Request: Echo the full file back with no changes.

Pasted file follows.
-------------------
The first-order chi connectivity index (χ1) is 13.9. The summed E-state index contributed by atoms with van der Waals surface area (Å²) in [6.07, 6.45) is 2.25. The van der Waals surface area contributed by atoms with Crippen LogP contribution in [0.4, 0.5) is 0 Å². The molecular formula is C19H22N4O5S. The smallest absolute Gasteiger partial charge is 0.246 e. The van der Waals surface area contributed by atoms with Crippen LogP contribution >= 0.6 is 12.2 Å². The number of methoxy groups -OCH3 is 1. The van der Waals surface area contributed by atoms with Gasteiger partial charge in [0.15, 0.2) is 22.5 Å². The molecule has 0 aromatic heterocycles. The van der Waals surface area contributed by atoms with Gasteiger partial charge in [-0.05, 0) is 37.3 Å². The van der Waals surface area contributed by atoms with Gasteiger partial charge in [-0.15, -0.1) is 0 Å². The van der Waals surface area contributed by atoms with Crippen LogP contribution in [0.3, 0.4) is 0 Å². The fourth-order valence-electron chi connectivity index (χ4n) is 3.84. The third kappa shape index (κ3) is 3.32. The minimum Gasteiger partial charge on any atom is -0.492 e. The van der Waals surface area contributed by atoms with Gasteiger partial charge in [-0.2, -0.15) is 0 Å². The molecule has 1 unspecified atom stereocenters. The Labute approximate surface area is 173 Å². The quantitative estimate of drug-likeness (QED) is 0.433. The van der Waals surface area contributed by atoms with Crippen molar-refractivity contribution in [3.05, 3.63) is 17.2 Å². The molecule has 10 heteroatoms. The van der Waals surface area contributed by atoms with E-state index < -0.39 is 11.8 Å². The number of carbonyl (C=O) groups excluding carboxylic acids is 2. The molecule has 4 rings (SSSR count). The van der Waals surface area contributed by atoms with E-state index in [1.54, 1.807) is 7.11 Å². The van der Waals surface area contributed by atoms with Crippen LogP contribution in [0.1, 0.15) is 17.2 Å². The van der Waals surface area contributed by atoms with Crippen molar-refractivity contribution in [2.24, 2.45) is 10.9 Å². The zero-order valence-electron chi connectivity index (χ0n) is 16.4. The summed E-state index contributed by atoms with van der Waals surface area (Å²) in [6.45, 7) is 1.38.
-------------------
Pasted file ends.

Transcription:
The first-order chi connectivity index (χ1) is 13.9. The summed E-state index contributed by atoms with van der Waals surface area (Å²) in [6.07, 6.45) is 2.25. The van der Waals surface area contributed by atoms with Crippen LogP contribution in [0.4, 0.5) is 0 Å². The molecular formula is C19H22N4O5S. The smallest absolute Gasteiger partial charge is 0.246 e. The van der Waals surface area contributed by atoms with Crippen LogP contribution >= 0.6 is 12.2 Å². The number of methoxy groups -OCH3 is 1. The van der Waals surface area contributed by atoms with Gasteiger partial charge in [0.15, 0.2) is 22.5 Å². The molecule has 0 aromatic heterocycles. The van der Waals surface area contributed by atoms with Gasteiger partial charge in [-0.05, 0) is 37.3 Å². The van der Waals surface area contributed by atoms with Gasteiger partial charge in [-0.15, -0.1) is 0 Å². The van der Waals surface area contributed by atoms with Crippen LogP contribution in [0.3, 0.4) is 0 Å². The fourth-order valence-electron chi connectivity index (χ4n) is 3.84. The third kappa shape index (κ3) is 3.32. The minimum Gasteiger partial charge on any atom is -0.492 e. The van der Waals surface area contributed by atoms with Gasteiger partial charge in [-0.2, -0.15) is 0 Å². The molecule has 1 unspecified atom stereocenters. The Labute approximate surface area is 173 Å². The quantitative estimate of drug-likeness (QED) is 0.433. The van der Waals surface area contributed by atoms with Crippen molar-refractivity contribution in [3.05, 3.63) is 17.2 Å². The molecule has 10 heteroatoms. The van der Waals surface area contributed by atoms with E-state index < -0.39 is 11.8 Å². The number of carbonyl (C=O) groups excluding carboxylic acids is 2. The molecule has 4 rings (SSSR count). The van der Waals surface area contributed by atoms with E-state index in [1.54, 1.807) is 7.11 Å². The van der Waals surface area contributed by atoms with Crippen LogP contribution in [0.1, 0.15) is 17.2 Å². The van der Waals surface area contributed by atoms with Crippen molar-refractivity contribution in [2.24, 2.45) is 10.9 Å². The zero-order valence-electron chi connectivity index (χ0n) is 16.4. The summed E-state index contributed by atoms with van der Waals surface area (Å²) in [6.45, 7) is 1.38.